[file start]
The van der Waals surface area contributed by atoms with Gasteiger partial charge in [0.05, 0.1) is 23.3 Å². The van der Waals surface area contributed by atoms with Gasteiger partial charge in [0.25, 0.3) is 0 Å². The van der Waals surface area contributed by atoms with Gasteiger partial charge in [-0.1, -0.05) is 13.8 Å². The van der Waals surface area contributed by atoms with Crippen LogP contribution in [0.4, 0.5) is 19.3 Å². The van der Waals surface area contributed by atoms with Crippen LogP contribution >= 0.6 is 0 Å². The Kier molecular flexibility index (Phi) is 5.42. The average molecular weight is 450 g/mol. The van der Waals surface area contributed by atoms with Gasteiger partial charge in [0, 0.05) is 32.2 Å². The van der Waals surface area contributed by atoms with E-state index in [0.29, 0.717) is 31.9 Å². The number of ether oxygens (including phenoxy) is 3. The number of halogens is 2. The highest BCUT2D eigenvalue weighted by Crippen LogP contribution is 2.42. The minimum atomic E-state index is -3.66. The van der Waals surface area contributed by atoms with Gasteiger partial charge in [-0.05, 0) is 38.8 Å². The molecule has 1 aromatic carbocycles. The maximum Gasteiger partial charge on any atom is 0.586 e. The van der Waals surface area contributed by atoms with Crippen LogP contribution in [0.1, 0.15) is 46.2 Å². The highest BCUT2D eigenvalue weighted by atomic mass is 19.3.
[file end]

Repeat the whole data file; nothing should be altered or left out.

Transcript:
The van der Waals surface area contributed by atoms with Gasteiger partial charge in [0.05, 0.1) is 23.3 Å². The van der Waals surface area contributed by atoms with Gasteiger partial charge in [0.25, 0.3) is 0 Å². The van der Waals surface area contributed by atoms with Gasteiger partial charge in [-0.1, -0.05) is 13.8 Å². The van der Waals surface area contributed by atoms with Crippen LogP contribution in [0.4, 0.5) is 19.3 Å². The van der Waals surface area contributed by atoms with Crippen LogP contribution >= 0.6 is 0 Å². The Kier molecular flexibility index (Phi) is 5.42. The average molecular weight is 450 g/mol. The van der Waals surface area contributed by atoms with Gasteiger partial charge in [0, 0.05) is 32.2 Å². The van der Waals surface area contributed by atoms with E-state index in [0.29, 0.717) is 31.9 Å². The number of ether oxygens (including phenoxy) is 3. The number of halogens is 2. The highest BCUT2D eigenvalue weighted by Crippen LogP contribution is 2.42. The minimum atomic E-state index is -3.66. The van der Waals surface area contributed by atoms with Gasteiger partial charge in [-0.05, 0) is 38.8 Å². The molecule has 1 aromatic carbocycles. The maximum Gasteiger partial charge on any atom is 0.586 e. The van der Waals surface area contributed by atoms with Crippen LogP contribution in [0.1, 0.15) is 46.2 Å². The highest BCUT2D eigenvalue weighted by atomic mass is 19.3.